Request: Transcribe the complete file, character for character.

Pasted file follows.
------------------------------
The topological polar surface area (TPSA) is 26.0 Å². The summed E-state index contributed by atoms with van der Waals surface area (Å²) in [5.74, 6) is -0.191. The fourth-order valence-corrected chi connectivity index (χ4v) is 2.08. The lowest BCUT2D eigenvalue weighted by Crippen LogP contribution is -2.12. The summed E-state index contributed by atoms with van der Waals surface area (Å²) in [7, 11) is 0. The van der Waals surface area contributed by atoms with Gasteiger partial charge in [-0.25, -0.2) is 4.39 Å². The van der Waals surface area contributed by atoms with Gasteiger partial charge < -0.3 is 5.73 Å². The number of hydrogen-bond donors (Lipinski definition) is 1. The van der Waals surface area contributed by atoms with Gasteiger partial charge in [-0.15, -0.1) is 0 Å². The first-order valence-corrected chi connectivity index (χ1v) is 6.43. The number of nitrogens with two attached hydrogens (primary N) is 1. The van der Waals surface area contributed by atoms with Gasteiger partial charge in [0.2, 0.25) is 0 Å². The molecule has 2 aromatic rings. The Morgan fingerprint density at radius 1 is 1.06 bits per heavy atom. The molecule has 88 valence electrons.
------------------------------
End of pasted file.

The topological polar surface area (TPSA) is 26.0 Å². The summed E-state index contributed by atoms with van der Waals surface area (Å²) in [5.74, 6) is -0.191. The fourth-order valence-corrected chi connectivity index (χ4v) is 2.08. The lowest BCUT2D eigenvalue weighted by Crippen LogP contribution is -2.12. The summed E-state index contributed by atoms with van der Waals surface area (Å²) in [7, 11) is 0. The van der Waals surface area contributed by atoms with Gasteiger partial charge in [-0.25, -0.2) is 4.39 Å². The van der Waals surface area contributed by atoms with Gasteiger partial charge < -0.3 is 5.73 Å². The number of hydrogen-bond donors (Lipinski definition) is 1. The van der Waals surface area contributed by atoms with Gasteiger partial charge in [-0.15, -0.1) is 0 Å². The first-order valence-corrected chi connectivity index (χ1v) is 6.43. The number of nitrogens with two attached hydrogens (primary N) is 1. The van der Waals surface area contributed by atoms with Gasteiger partial charge in [0.2, 0.25) is 0 Å². The molecule has 2 aromatic rings. The Morgan fingerprint density at radius 1 is 1.06 bits per heavy atom. The molecule has 88 valence electrons.